The Old and New Testaments

In the Old Testament section, Heiser looks at the possible meaning of Yahweh’s name (though, unfortunately, the Hebrew is transliterated and no Hebrew text is given, which makes it more difficult to follow the argument). He looks at why the slave is brought before “elohim” in Exodus 21.1–6 but not Deuteronomy 15.12–18; the Angel of the Lord, his literary ambiguity with Yahweh, and Jesus who has “the name.” The secret things that belong to the Lord of Deuteronomy 29.29 are often misunderstood. God knows all things, and never tells us not to study the Bible to know deep things.

For many readers biblical readers, events that happen at trees don’t seem significant; Heiser unveils the importance of the ancient notion of sacred trees. He looks at some texts in Job to show that angels aren’t perfect, and that wasn’t a hidden fact to humans.

In the New Testament, Heiser examines Mark’s story of the demon-possessed swine and how the cultural notion of cosmic geography tells tells us a lot about this event. In Markan studies, everyone has to deal with the last section of Mark—is it original? Heiser bypasses this question and asks if exorcism is for everyone? There are different spiritual gifts, and we shouldn’t assume that all the gifts mentioned here will be handed out to all Christians. Heiser looks at another angle on what John may have been thinking when he said that “the Word was God,” what cosmological ideas James had in mind when he wrote that God was the Father of lights, and what demons believe about God? Of course, there is much more that I could say, but the book is short so I shouldn’t say too much, but Heiser’s many years of study come out again in this book to make the word become fresh again.

Recommended?

I like Heiser’s works because he not only knows the primary OT and ANE literature, but he’s up to date on much of current scholarship, while still remaining clever and not following trends because they’re popular (he takes a lot of minority views, e.g., rebellious divine beings in Psalm 82, and a rebellious divine being—and not Adam—in the background of Ezekiel 28). Although he has admitted he’s less of an innovator and more one who collects others’ ideas and brings them to the popular level, he still brings plenty to the table. Listeners of Heiser’s podcast will be familiar with a good portion of Part One, and at least some of the ideas in Parts Two and Three. The chapters are short and usually leave me wanting more, but it gives me just enough of a taste that it creates a desire in me to study more. If the Bible actually is this interesting (and it is), then I want to study it even more than I already do. If it creates that same desire in you, then it is well worth it.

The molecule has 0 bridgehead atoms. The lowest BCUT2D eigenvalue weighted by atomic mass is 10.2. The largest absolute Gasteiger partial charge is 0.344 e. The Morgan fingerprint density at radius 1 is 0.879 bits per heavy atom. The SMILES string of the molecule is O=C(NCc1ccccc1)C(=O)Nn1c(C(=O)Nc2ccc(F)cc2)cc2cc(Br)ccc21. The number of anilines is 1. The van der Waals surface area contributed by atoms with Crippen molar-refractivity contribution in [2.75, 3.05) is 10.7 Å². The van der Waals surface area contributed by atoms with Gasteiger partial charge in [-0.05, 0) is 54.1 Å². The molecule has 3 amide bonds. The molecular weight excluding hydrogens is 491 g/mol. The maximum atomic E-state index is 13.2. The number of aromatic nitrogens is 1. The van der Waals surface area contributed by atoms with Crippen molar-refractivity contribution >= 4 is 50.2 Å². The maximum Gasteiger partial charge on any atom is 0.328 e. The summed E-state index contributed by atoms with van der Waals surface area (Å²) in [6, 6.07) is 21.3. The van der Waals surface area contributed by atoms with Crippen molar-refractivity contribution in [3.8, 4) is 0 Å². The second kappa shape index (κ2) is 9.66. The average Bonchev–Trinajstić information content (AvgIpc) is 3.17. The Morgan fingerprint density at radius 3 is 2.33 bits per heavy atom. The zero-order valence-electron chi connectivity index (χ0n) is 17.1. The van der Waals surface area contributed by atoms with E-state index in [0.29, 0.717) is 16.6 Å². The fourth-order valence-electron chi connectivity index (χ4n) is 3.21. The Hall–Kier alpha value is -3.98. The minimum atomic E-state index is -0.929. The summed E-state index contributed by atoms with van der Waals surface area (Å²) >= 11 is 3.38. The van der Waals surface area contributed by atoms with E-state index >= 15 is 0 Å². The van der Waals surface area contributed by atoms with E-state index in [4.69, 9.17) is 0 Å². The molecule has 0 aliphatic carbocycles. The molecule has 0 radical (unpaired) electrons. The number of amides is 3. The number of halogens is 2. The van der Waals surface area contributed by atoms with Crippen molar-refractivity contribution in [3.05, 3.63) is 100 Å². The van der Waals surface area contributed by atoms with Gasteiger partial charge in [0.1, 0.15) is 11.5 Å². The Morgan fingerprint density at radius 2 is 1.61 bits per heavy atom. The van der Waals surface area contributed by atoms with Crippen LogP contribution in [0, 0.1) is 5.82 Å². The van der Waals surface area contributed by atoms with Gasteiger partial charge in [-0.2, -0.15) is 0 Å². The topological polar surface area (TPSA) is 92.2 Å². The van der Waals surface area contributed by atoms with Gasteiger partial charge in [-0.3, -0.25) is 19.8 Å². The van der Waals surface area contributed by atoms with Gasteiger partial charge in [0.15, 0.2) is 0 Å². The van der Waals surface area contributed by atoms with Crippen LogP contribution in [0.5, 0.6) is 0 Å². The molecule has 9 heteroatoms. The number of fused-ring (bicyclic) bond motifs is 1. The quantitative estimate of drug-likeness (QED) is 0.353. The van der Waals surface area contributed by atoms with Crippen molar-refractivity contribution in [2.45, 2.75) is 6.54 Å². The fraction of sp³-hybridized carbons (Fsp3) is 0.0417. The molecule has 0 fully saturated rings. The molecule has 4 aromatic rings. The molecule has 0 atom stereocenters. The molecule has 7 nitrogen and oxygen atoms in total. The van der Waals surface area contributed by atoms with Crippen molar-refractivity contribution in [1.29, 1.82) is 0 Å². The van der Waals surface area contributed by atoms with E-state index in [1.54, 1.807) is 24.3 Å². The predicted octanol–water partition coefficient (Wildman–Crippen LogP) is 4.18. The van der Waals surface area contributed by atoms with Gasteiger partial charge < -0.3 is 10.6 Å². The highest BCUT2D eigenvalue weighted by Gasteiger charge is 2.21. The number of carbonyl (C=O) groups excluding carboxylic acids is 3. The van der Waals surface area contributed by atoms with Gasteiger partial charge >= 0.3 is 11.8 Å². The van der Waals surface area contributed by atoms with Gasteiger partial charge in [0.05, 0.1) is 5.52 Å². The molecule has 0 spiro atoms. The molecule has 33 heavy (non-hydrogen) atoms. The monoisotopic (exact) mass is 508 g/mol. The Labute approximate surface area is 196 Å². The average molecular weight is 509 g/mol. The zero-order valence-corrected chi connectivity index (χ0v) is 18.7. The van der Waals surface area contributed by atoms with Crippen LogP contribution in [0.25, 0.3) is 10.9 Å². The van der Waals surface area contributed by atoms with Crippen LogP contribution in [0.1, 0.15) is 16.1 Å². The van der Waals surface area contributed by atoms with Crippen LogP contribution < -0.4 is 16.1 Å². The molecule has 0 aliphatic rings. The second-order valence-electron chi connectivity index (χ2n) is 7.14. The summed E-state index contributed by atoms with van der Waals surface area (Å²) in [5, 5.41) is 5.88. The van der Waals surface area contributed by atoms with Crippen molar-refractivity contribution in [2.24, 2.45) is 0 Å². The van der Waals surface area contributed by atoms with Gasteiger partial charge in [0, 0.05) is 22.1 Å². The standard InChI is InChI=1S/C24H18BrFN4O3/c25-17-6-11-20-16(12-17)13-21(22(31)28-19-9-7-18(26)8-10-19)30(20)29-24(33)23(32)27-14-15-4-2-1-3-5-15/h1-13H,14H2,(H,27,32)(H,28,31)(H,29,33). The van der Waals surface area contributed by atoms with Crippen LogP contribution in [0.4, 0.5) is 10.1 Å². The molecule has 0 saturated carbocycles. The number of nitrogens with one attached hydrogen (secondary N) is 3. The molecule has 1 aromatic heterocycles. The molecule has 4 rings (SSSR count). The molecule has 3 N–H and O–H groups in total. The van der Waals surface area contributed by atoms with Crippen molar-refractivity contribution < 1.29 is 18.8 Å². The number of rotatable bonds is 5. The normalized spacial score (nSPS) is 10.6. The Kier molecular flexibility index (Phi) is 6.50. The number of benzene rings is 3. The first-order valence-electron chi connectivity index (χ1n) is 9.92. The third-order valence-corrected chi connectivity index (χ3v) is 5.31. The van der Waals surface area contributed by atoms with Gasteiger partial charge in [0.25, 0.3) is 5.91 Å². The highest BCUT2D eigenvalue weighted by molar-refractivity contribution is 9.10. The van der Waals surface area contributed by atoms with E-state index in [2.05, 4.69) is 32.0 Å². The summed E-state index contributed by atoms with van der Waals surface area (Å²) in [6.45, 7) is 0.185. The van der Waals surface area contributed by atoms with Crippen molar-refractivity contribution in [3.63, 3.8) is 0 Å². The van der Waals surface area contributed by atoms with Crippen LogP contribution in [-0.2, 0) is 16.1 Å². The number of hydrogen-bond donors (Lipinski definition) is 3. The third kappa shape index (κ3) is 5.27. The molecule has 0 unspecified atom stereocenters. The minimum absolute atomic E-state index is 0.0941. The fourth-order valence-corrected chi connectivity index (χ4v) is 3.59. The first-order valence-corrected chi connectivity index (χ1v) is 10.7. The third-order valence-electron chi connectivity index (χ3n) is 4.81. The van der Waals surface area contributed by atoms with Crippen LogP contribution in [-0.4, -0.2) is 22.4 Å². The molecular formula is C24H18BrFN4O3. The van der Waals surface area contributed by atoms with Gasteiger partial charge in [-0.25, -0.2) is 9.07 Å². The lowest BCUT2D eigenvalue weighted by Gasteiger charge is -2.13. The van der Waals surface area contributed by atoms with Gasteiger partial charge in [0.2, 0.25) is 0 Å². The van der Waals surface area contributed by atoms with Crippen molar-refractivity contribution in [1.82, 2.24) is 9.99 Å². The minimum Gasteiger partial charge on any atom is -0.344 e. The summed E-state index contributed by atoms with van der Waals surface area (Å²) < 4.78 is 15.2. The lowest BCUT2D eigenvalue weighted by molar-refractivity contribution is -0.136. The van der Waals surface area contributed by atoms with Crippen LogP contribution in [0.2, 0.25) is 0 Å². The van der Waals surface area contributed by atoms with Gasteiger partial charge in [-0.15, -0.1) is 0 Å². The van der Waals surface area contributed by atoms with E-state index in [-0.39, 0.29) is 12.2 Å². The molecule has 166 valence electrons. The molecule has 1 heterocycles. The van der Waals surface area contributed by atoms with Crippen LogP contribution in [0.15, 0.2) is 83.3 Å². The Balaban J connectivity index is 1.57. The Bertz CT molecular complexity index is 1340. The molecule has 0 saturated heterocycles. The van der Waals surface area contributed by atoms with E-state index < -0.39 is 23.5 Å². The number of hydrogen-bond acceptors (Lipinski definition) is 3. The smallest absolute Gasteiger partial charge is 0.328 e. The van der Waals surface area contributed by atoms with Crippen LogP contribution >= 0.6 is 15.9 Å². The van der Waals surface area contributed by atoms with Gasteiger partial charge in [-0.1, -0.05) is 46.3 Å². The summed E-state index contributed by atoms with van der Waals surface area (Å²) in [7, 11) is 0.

Lagniappe

  • Author: Michael S. Heiser
  • Paperback: 192 pages
  • Publisher: Lexham Press (October 4, 2017)

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Disclosure: I received this book free from Lexham Press. The opinions I have expressed are my own, and I was not required to write a positive review. I am disclosing this in accordance with the Federal Trade Commission’s 16 CFR, Part 255 http://www.access.gpo.gov/nara/cfr/waisidx_03/16cfr255_03.html.

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1 Comment

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One response to “Review: The Bible Unfiltered

  1. Reblogged this on Talmidimblogging and commented:
    Looking forward to reading this book. Thanks for this review Spencer 🙂

    Like